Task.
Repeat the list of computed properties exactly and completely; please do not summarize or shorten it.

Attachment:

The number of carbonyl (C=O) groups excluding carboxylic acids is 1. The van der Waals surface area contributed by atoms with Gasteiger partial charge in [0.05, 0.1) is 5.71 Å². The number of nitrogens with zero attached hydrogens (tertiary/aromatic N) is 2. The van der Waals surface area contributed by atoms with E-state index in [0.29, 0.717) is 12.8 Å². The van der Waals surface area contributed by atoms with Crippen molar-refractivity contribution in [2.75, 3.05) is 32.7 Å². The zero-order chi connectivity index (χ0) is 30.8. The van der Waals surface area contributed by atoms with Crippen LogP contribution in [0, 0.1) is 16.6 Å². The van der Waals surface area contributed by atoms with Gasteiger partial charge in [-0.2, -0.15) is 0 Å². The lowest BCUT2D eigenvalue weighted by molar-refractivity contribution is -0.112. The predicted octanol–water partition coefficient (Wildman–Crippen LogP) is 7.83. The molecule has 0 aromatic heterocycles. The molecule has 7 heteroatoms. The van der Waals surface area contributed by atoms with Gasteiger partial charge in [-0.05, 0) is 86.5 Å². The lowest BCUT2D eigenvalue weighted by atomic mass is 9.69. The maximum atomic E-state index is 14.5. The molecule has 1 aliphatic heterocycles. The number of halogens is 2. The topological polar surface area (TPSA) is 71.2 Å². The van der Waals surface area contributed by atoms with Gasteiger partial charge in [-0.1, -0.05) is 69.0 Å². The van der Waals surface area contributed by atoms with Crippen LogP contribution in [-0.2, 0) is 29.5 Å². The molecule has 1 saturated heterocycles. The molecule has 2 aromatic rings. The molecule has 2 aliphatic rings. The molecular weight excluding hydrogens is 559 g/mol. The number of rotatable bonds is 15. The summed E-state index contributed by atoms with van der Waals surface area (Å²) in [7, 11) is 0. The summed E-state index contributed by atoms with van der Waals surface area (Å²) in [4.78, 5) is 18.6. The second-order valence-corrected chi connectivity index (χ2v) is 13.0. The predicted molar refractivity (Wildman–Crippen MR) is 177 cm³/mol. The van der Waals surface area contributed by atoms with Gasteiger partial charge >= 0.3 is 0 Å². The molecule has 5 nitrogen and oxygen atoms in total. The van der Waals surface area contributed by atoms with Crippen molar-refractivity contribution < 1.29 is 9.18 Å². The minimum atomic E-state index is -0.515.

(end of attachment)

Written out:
The number of carbonyl (C=O) groups excluding carboxylic acids is 1. The van der Waals surface area contributed by atoms with Gasteiger partial charge in [0.05, 0.1) is 5.71 Å². The number of nitrogens with zero attached hydrogens (tertiary/aromatic N) is 2. The van der Waals surface area contributed by atoms with E-state index in [0.29, 0.717) is 12.8 Å². The van der Waals surface area contributed by atoms with Crippen molar-refractivity contribution in [2.75, 3.05) is 32.7 Å². The zero-order chi connectivity index (χ0) is 30.8. The van der Waals surface area contributed by atoms with Crippen LogP contribution in [0, 0.1) is 16.6 Å². The van der Waals surface area contributed by atoms with Gasteiger partial charge in [-0.2, -0.15) is 0 Å². The lowest BCUT2D eigenvalue weighted by molar-refractivity contribution is -0.112. The predicted octanol–water partition coefficient (Wildman–Crippen LogP) is 7.83. The molecule has 0 aromatic heterocycles. The molecule has 7 heteroatoms. The van der Waals surface area contributed by atoms with Gasteiger partial charge in [-0.05, 0) is 86.5 Å². The lowest BCUT2D eigenvalue weighted by atomic mass is 9.69. The maximum atomic E-state index is 14.5. The molecule has 1 aliphatic heterocycles. The number of halogens is 2. The topological polar surface area (TPSA) is 71.2 Å². The van der Waals surface area contributed by atoms with Gasteiger partial charge in [-0.1, -0.05) is 69.0 Å². The van der Waals surface area contributed by atoms with Crippen LogP contribution in [-0.2, 0) is 29.5 Å². The molecule has 1 saturated heterocycles. The molecule has 2 aromatic rings. The molecule has 2 aliphatic rings. The molecular weight excluding hydrogens is 559 g/mol. The number of rotatable bonds is 15. The summed E-state index contributed by atoms with van der Waals surface area (Å²) in [7, 11) is 0. The summed E-state index contributed by atoms with van der Waals surface area (Å²) in [4.78, 5) is 18.6. The second-order valence-corrected chi connectivity index (χ2v) is 13.0. The predicted molar refractivity (Wildman–Crippen MR) is 177 cm³/mol. The van der Waals surface area contributed by atoms with Gasteiger partial charge >= 0.3 is 0 Å². The molecule has 5 nitrogen and oxygen atoms in total. The van der Waals surface area contributed by atoms with Crippen molar-refractivity contribution < 1.29 is 9.18 Å². The minimum atomic E-state index is -0.515.